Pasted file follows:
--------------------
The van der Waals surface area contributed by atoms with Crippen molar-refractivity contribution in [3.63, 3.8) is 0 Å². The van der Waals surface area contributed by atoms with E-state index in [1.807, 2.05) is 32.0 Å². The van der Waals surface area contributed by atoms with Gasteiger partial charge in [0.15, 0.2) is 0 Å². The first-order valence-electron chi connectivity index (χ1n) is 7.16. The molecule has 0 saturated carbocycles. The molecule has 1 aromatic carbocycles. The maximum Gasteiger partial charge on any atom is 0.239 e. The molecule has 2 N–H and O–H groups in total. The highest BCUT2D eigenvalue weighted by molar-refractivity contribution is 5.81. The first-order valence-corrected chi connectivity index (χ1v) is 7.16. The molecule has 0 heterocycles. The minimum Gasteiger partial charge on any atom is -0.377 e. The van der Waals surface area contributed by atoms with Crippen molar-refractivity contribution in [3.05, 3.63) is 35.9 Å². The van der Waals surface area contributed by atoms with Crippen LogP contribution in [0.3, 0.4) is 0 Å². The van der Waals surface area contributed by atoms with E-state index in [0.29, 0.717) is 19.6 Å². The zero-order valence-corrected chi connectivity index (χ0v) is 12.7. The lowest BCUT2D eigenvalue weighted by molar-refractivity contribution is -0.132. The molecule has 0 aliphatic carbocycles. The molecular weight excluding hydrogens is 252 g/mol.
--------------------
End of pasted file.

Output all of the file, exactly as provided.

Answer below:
The van der Waals surface area contributed by atoms with Crippen molar-refractivity contribution in [3.63, 3.8) is 0 Å². The van der Waals surface area contributed by atoms with E-state index in [1.807, 2.05) is 32.0 Å². The van der Waals surface area contributed by atoms with Gasteiger partial charge in [0.15, 0.2) is 0 Å². The first-order valence-electron chi connectivity index (χ1n) is 7.16. The molecule has 0 saturated carbocycles. The molecule has 1 aromatic carbocycles. The maximum Gasteiger partial charge on any atom is 0.239 e. The molecule has 2 N–H and O–H groups in total. The highest BCUT2D eigenvalue weighted by molar-refractivity contribution is 5.81. The first-order valence-corrected chi connectivity index (χ1v) is 7.16. The molecule has 0 heterocycles. The minimum Gasteiger partial charge on any atom is -0.377 e. The van der Waals surface area contributed by atoms with Crippen molar-refractivity contribution in [3.05, 3.63) is 35.9 Å². The van der Waals surface area contributed by atoms with Crippen LogP contribution in [0.3, 0.4) is 0 Å². The van der Waals surface area contributed by atoms with E-state index in [0.29, 0.717) is 19.6 Å². The zero-order valence-corrected chi connectivity index (χ0v) is 12.7. The lowest BCUT2D eigenvalue weighted by molar-refractivity contribution is -0.132. The molecule has 0 aliphatic carbocycles. The molecular weight excluding hydrogens is 252 g/mol.